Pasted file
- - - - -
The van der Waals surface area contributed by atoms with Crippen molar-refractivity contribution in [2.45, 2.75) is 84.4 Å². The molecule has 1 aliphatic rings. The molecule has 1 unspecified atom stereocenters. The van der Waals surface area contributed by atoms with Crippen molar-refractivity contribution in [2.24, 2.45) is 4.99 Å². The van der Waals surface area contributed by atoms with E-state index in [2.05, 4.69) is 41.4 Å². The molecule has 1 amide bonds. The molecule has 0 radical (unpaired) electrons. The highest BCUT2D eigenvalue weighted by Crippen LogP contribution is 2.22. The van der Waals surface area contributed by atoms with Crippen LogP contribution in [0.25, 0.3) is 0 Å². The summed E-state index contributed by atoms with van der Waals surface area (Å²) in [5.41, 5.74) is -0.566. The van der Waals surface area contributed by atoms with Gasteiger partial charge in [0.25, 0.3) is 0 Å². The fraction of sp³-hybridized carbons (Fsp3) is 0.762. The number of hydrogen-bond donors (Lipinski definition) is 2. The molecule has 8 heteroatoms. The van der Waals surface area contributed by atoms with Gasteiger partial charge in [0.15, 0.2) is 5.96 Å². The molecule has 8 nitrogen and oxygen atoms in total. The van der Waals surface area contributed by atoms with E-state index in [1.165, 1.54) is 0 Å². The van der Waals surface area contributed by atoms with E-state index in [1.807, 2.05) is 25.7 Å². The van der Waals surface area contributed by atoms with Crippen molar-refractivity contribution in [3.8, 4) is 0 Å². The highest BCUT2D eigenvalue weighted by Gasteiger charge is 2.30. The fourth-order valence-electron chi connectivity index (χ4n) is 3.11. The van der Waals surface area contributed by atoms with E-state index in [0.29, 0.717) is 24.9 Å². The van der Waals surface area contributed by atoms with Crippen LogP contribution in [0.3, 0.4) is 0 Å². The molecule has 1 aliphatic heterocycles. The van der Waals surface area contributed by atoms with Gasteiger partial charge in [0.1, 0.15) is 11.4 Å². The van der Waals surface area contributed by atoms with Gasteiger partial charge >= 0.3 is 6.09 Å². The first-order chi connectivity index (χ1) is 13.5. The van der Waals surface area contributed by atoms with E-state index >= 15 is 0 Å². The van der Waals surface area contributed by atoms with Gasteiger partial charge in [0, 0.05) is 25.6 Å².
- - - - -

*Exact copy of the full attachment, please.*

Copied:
The van der Waals surface area contributed by atoms with Crippen molar-refractivity contribution in [2.45, 2.75) is 84.4 Å². The molecule has 1 aliphatic rings. The molecule has 1 unspecified atom stereocenters. The van der Waals surface area contributed by atoms with Crippen molar-refractivity contribution in [2.24, 2.45) is 4.99 Å². The van der Waals surface area contributed by atoms with E-state index in [2.05, 4.69) is 41.4 Å². The molecule has 1 amide bonds. The molecule has 0 radical (unpaired) electrons. The highest BCUT2D eigenvalue weighted by Crippen LogP contribution is 2.22. The van der Waals surface area contributed by atoms with Crippen LogP contribution in [0.25, 0.3) is 0 Å². The summed E-state index contributed by atoms with van der Waals surface area (Å²) in [5.41, 5.74) is -0.566. The van der Waals surface area contributed by atoms with Gasteiger partial charge in [0.25, 0.3) is 0 Å². The fraction of sp³-hybridized carbons (Fsp3) is 0.762. The number of hydrogen-bond donors (Lipinski definition) is 2. The molecule has 8 heteroatoms. The van der Waals surface area contributed by atoms with Gasteiger partial charge in [0.15, 0.2) is 5.96 Å². The molecule has 8 nitrogen and oxygen atoms in total. The van der Waals surface area contributed by atoms with E-state index in [1.165, 1.54) is 0 Å². The van der Waals surface area contributed by atoms with E-state index in [1.807, 2.05) is 25.7 Å². The van der Waals surface area contributed by atoms with Crippen molar-refractivity contribution in [3.8, 4) is 0 Å². The highest BCUT2D eigenvalue weighted by Gasteiger charge is 2.30. The fourth-order valence-electron chi connectivity index (χ4n) is 3.11. The van der Waals surface area contributed by atoms with E-state index in [0.29, 0.717) is 24.9 Å². The van der Waals surface area contributed by atoms with Crippen LogP contribution in [0.3, 0.4) is 0 Å². The molecule has 1 aliphatic heterocycles. The van der Waals surface area contributed by atoms with Gasteiger partial charge in [0.1, 0.15) is 11.4 Å². The van der Waals surface area contributed by atoms with Gasteiger partial charge >= 0.3 is 6.09 Å². The first-order chi connectivity index (χ1) is 13.5. The van der Waals surface area contributed by atoms with E-state index >= 15 is 0 Å². The van der Waals surface area contributed by atoms with Gasteiger partial charge in [0, 0.05) is 25.6 Å².